An approach of that conducts regular audits. saving reports and integrating with Slack for security alerts is described here.


AWS security fundamentals: IAM

IAM

Here I am going to build on my previous blog of inventorying AWS accounts and talk about identity and access management. By now you have probably realised that your organisation, depending on its size, has more accounts with a lot of associated resources than you initially thought. The way users are created and access is managed in these accounts has a direct impact on the overall security of your infrastructure.

What accounts should your company have? Well it really depends on the nature of your organisation but I tend to see the following pattern for software development driven companies:

1. Organisation root. Your organisation root account should be used to create other accounts (and some other limited amount of operations) and otherwise shouldn’t be touched. Secure the credentials and leave it alone. It should not have any resources associated with it.

2. Identity. Not strictly necessary to have a separate account for this but isn’t it great to be able to manage all your users in a single account?

3. Operations. This account should be used for log collection and analysis. Your security team will be happy.

4, 5 and 6. A separate account for your development, staging and production environments. It’s a good idea to separate them for the ease of managing permissions and pleasing auditors.

Users and services that are managed within an AWS account, should only get access to what they need.

Security specialists are spending a great deal of their time reviewing firewall rules when working on their on-premise infrastructure to ensure they are not too permissive. When we move to the cloud, these rules look somewhat different but their importance has only increased.

To demonstrate the relationship between accounts, users, groups, roles and permissions, let’s walk through an example scenario of a developer in your company requiring read only access to the staging environment.

No automation or anything even remotely advanced is going to be discussed here as we are just covering the basics in this blog. It is no less important, however, to get these right. The principles discussed here will lay the foundation for more advanced concepts. Again, the terminology here is specific to AWS but overarching principles can be applied to any cloud environment.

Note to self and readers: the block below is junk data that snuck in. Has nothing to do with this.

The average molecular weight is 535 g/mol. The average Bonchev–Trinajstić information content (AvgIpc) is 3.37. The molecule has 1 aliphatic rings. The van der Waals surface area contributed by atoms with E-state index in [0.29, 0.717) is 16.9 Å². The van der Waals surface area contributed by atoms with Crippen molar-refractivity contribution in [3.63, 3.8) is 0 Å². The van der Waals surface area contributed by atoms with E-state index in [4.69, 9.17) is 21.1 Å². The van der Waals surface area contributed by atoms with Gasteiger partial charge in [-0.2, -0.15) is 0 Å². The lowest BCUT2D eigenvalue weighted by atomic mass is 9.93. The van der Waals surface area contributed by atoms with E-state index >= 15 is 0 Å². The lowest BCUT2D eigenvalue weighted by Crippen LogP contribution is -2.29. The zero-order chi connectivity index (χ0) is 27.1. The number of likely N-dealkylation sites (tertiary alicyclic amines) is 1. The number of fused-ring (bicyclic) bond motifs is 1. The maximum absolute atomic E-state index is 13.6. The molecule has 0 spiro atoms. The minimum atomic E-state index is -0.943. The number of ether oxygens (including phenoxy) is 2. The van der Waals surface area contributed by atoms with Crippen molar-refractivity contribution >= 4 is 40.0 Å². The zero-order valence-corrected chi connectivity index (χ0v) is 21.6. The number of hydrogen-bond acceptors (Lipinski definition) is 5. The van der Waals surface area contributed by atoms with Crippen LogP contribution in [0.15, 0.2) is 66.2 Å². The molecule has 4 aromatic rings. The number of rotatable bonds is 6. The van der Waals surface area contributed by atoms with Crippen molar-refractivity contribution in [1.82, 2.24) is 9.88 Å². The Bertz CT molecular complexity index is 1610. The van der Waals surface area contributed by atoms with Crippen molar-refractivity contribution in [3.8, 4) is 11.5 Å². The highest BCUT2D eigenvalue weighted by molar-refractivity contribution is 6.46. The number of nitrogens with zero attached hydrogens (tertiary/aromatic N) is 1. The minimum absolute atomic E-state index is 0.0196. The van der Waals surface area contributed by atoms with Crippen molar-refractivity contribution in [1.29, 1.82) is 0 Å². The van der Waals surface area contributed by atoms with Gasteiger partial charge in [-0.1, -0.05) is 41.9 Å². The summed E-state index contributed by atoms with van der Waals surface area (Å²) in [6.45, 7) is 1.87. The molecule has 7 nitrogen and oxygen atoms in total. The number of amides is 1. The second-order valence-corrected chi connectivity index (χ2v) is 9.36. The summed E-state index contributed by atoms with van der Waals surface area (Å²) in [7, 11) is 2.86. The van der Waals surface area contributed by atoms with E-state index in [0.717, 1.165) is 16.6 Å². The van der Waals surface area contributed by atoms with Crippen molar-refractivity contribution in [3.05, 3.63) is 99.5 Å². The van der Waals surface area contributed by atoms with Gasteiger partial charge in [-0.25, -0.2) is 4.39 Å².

To start with this scenario, let’s create a custom role CompanyReadOnly and attach an AWS managed ReadOnlyAccess policy in the Permissions tab.

Role Policies
CompanyReadOnly ReadOnlyAccess

This role allows a trusted entity (an account in this case) to access this account. When you access this account you will get the permissions defined in the policy.

Let’s say we have an account where all users are managed (the Identity account in point 2 in the list above). In this account, create a custom policy CompanyAssumeRoleStagingReadOnly allowing assuming the right role, where 123456789012 is Staging account ID which is the trusted entity for the Identity account:

{
    "Version": "2012-10-17",
    "Statement": [
        {
            "Effect": "Allow",
            "Action": "sts:AssumeRole",
            "Resource": "arn:aws:iam::123456789012:role/CompanyReadOnly"
        }
    ]
}

Now let’s create a custom StagingReadOnly group and attach the above policy in the Permission tab.

Group Permissions
StagingReadOnly CompanyAssumeRoleStagingReadOnly

Finally add a user to that group:

User Group Permissions
Developer StagingReadOnly CompanyAssumeRoleStagingReadOnly

In this group additional permissions can be added, e.g. AWS managed enforce-mfa policy for mandatory multi-factor authentication.

Of course, granular policies specifying access to particular services rather than blanket ReadOnly is preferred. Remember the aim here is to demonstrate IAM fundamental principles rather than recommend specific approaches you should use. The policies will depend on the AWS resources your organisation actually uses.